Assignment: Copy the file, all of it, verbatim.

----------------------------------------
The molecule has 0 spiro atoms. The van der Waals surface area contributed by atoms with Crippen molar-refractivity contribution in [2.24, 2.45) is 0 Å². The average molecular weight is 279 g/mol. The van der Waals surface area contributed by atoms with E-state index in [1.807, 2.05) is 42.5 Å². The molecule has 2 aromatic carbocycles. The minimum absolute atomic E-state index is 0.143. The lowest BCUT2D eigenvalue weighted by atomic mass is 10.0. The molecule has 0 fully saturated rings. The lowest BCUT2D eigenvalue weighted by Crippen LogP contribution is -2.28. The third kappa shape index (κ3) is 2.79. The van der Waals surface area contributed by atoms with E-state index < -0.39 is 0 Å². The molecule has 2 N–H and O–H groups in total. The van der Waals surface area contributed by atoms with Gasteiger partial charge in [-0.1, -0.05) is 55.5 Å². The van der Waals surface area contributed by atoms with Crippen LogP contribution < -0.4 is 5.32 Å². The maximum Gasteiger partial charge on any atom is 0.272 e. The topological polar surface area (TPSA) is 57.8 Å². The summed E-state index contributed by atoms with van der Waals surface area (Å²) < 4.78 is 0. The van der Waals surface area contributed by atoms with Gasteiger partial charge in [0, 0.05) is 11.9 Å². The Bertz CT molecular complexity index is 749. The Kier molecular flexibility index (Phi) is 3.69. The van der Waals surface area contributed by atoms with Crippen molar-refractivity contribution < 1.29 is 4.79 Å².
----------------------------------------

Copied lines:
The molecule has 0 spiro atoms. The van der Waals surface area contributed by atoms with Crippen molar-refractivity contribution in [2.24, 2.45) is 0 Å². The average molecular weight is 279 g/mol. The van der Waals surface area contributed by atoms with E-state index in [1.807, 2.05) is 42.5 Å². The molecule has 2 aromatic carbocycles. The minimum absolute atomic E-state index is 0.143. The lowest BCUT2D eigenvalue weighted by atomic mass is 10.0. The molecule has 0 fully saturated rings. The lowest BCUT2D eigenvalue weighted by Crippen LogP contribution is -2.28. The third kappa shape index (κ3) is 2.79. The van der Waals surface area contributed by atoms with E-state index < -0.39 is 0 Å². The molecule has 2 N–H and O–H groups in total. The van der Waals surface area contributed by atoms with Gasteiger partial charge in [-0.1, -0.05) is 55.5 Å². The van der Waals surface area contributed by atoms with Crippen LogP contribution < -0.4 is 5.32 Å². The maximum Gasteiger partial charge on any atom is 0.272 e. The topological polar surface area (TPSA) is 57.8 Å². The summed E-state index contributed by atoms with van der Waals surface area (Å²) < 4.78 is 0. The van der Waals surface area contributed by atoms with Gasteiger partial charge in [0, 0.05) is 11.9 Å². The Bertz CT molecular complexity index is 749. The Kier molecular flexibility index (Phi) is 3.69. The van der Waals surface area contributed by atoms with Crippen molar-refractivity contribution < 1.29 is 4.79 Å².